Of course, the abundance of smoke generated during this new mechanical era didn’t just disappear into thin air. Instead, air pollution from the burning of fossil fuels had (and has) a consequential effect on the balance of the Earth’s elements. One element that has sparked interest within the Dark Snow Project is nitrogen. When fossil fuels are burned, reactive nitrogen, in the form of nitrogen oxides (NO and NO2, referred to collectively as NOX), are expelled into the atmosphere. It is these gases that can ultimately form smog and acid rain. NOX is predominantly removed from the atmosphere through the production of nitrate (Geng et al 2014). In addition to this, a second major and historic source of human generated nitrate has come from chemical fertilizers; used to assist with the ever-increasing demands on our food resources due to our growing population. These nitrogen-based compounds have been sprayed onto our fields since the advent of the Haber Bosch process (an energy demanding reaction that enables fertilizers to be synthesized) in the early 20th century (Felix and Elliott 2013). Nitrate from farmlands can become aerolised into the atmosphere, and as a result, in addition to the increased burning of fossil fuels throughout the industrial revolution, the use of fertilizers further exasperated the generation of man-made nitrate sources.
So, if all this industrial and agricultural pollution started to occur over 200 years ago, how can we possibly know about it today? Well, once aerosolized, nitrate and NOX are transported by winds through the atmosphere until they are eventually deposited onto the Earth’s surface. Depositions that occur over the Greenland ice sheet actually become encapsulated in time, buried under layer upon layer of snow. Ice core scientists can then drill out an ice core and obtain a nifty geochemical history lesson that can span thousands of years.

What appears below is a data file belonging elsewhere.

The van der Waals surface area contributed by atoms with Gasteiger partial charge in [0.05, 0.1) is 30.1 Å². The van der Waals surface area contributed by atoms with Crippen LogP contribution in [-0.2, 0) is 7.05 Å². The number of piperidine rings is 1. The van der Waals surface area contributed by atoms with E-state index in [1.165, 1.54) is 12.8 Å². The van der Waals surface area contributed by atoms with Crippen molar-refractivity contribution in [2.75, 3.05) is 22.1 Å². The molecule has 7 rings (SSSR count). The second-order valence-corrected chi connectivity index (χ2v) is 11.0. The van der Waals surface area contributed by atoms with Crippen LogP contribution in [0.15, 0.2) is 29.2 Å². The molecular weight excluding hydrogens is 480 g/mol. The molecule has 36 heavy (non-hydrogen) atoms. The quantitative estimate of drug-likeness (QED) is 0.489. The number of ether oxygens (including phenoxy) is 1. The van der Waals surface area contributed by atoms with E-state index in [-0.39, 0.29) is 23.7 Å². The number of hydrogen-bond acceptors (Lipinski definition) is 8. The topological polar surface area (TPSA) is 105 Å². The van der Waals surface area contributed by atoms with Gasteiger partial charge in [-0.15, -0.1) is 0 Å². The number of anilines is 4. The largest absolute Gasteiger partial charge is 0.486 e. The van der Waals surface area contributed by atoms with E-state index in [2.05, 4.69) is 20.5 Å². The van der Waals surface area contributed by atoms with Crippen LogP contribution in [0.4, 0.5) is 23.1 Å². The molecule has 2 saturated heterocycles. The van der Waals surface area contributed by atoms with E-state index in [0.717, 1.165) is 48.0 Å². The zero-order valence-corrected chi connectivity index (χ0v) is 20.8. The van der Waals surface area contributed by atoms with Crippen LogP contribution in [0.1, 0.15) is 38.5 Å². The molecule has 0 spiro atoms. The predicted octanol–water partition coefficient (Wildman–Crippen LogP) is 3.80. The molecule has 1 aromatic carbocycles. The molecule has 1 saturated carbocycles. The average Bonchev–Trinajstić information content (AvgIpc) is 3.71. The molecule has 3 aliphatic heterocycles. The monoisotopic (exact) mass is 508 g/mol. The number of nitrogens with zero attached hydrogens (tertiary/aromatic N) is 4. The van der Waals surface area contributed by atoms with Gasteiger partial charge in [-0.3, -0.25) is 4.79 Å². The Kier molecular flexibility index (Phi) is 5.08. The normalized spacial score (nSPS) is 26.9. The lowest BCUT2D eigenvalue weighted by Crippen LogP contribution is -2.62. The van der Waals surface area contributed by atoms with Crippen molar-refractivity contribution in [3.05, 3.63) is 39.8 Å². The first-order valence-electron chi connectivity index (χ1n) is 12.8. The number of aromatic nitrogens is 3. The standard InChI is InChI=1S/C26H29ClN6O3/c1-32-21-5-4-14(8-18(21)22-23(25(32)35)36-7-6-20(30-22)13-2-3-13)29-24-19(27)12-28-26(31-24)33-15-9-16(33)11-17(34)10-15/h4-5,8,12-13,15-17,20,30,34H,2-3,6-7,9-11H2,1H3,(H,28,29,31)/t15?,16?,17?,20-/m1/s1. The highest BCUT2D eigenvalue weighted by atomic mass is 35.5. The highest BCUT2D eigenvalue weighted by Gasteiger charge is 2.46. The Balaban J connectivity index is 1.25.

Photo: Bo Vinther examining an ice core as part of the NEEM drilling project, http://www.neem.ku.dk.
Human impacts on the nitrogen cycle (Galloway et al 2008) can be detected through the use of stable isotopes (variations in the atomic mass of elements due to differing numbers of neutrons within an atom’s nucleus). 14N is the natural and most common form of the stable nitrogen element, making up over 99% of the molecules that we measure on earth. However, reductions in the rarer second form of nitrogen, 15N, has been linked to increases in human-generated NOX levels; and so has become a proxy for the impact of our fuel consumption and agricultural activities on the global nitrogen cycle (e.g. Felix and Elliott 2013, Geng et al 2014, Hastings et al 2009).
Graph by Geng et al (2014) depicting how increases in ice core nitrate levels are coupled with a decrease in 15N concentrations.
With the historic global increases of nitrate concentrations in mind, and predictions that these levels will continue to rise (Liao et al 2006), this year’s Dark Snow Project participants plan to take on an alter ego as farmers, and actually fertilize the surface of the Greenland ice sheet! The idea is to add our own sources of nitrate within fertilization plots, so that we can observe the impact that nitrate elevations have on the microbial communities of surface ice. In addition, we will be looking into the implications that changes in the microbial communities have on the lowering the surface albedo, and of course, ultimately enhancing ice sheet melt rates.
Felix J D and Elliott E M 2013 The agricultural history of human?nitrogen interactions as recorded in ice core 15N?NO3? Geophysical Research Letters 40 1642-1646
Galloway J N, Townsend A R, Erisman J W, Bekunda M, Cai Z, Freney J R, Martinelli L A, Seitzinger S P and Sutton M A 2008 Transformation of the nitrogen cycle: Recent trends, questions, and potential solutions Science 320 889-892
Geng L, Alexander B, Cole-Dai J, Steig E J, Savarino J, Sofen E D and Schauer A J 2014 Nitrogen isotopes in ice core nitrate linked to anthropogenic atmospheric acidity change Proceedings of the National Academy of Sciences 111 5808-5812
Hastings M, Jarvis J and Steig E 2009 Anthropogenic impacts on nitrogen isotopes of ice-core nitrate Science 324 1288-1288
Liao H, Chen W T and Seinfeld J H 2006 Role of climate change in global predictions of future tropospheric ozone and aerosols Journal of Geophysical Research: Atmospheres 111 1984–2012